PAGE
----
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P230 ECCO endoscopy consensus for Inflammatory Bowel Disease and daily clinical practice: A need for dedicated training

L. Roque Ramos*, T. Meira, R. Barosa, P. Figueiredo, A. Vieira, J. Freitas

Hospital Garcia de Orta, Gastroenterology, Almada, Portugal

Background

Ileocolonoscopy (IC) is indispensable for the diagnosis and disease activity evaluation in Inflammatory Bowel Disease (IBD). Of note there are only two guidelines establishing minimal standards for IC in IBD [1], [2] . The primary aim was to assess the adherence of endoscopists to the ECCO's Endoscopy Consensus for IBD (ECC). The secondary endpoint was to evaluate the impact of a standard report for IBD in the endoscopy report software.

Quality parameterPhase 1 (%)Phase 2 (%)p value
Disease extension (continuous/segmental)92100ns
Ulcer size/depth5571ns
Stenosis (passable/unpassable)100100ns
Endoscopic Scoring Indexes29750,0001
Biopsies
Suspected IBD (≥ 2 in six segments)8550ns
Stenosis5680ns
Dysplasia surveillance (≥ 4 every 10 cm)5033ns
Polyp surrounding mucosa5011ns

Methods

Cross-sectional study in an Endoscopy Unit of a Central Hospital. Based on the ECC we constructed a checklist of parameters considered relevant in endoscopy reports of IBD patients, namely clinical and endoscopic data and biopsy sampling. Using the checklist a template report was produced and incorporated in the endoscopy report software; the template was also presented to the endoscopy medical team composed by 8 gastroenterologists, 3 of them specialized in IBD (Implementation Phase: May and June 2014). We reviewed the endoscopy reports produced before (Phase 1: September 2013 to April 2014) and after (Phase 2: July to October 2014) the Implementation phase and sought in each report all the checklist parameters. Phases 1 and 2 were compared using the Qui-Square or Fisher's exact tests.

Results

74 reports were evaluated: 50 in phase 1 and 24 in phase 2.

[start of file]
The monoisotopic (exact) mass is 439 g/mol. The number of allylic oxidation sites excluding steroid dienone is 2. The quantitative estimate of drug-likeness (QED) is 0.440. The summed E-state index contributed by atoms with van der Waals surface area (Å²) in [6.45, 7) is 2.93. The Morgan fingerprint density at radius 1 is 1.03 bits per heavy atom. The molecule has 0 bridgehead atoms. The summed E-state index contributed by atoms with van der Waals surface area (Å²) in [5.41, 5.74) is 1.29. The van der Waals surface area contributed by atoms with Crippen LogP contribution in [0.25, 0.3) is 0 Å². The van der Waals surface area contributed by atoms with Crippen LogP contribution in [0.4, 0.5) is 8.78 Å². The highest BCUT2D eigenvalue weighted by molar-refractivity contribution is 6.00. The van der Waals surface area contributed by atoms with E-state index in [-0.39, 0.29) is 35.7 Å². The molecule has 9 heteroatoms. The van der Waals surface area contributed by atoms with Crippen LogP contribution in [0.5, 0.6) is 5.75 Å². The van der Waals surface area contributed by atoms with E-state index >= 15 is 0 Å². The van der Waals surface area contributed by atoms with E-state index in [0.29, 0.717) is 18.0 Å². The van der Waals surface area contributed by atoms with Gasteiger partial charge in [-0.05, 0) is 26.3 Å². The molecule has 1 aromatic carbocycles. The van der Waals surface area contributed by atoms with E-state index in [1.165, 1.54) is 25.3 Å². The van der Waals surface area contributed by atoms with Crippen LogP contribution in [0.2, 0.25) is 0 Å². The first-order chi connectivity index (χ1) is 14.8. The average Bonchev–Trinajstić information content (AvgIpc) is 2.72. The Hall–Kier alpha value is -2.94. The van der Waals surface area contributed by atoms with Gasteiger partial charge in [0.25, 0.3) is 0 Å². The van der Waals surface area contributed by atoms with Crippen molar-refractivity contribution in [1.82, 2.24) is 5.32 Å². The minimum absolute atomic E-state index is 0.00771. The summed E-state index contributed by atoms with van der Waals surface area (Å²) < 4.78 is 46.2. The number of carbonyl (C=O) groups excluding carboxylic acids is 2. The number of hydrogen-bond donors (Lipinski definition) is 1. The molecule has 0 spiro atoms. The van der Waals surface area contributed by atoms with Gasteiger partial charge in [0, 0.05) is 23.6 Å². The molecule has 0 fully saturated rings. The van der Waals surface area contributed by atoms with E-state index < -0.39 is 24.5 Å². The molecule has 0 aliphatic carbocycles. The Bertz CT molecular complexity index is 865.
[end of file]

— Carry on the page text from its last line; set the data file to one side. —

The table depicts the percentage of reports that complied with the defined quality parameters for endoscopic findings description and biopsies. On phase 1 all endoscopists stated the type of IBD, however less than 10% described the disease duration and therapy; most reports described disease extension and type of segmental involvement but size and depth of ulcers was described in <55%. Also chromoendoscopy was not used for dysplasia surveillance. In phase 2 there was a considerable increase in the use of Endoscopic Scoring Indexes (Qui-Square, p <0,05).

Conclusion

In most reports endoscopists state the type of IBD, adequately describe the disease extension and stenoses and correctly sample the mucosa when IBD is suspected. On the contrary, ulcers description and biopsies taken in the setting of dysplasia and polyps needs improvement. The simple measure of implementing a report template has a positive impact on the use of Endoscopic Scoring Indexes an increasingly important tool to monitor disease activity. Finally, the overall adherence to ECCO's endoscopy standards is not ideal and specific training on Endoscopy in IBD seems the next step to further improve the quality of endoscopy in IBD.

References:

[1] Vito Annesea, Marco Daperno, Matthew D. Rutter et al, (2013), European evidence based consensus for endoscopy in inflammatory bowel disease, Journal of Crohn's and Colitis

[2] Leighton JA, Shen B, Baron TH et al, (2006), ASGE guideline: endoscopy in the diagnosis and treatment of inflammatory bowel disease, Gastrointestinal Endoscopy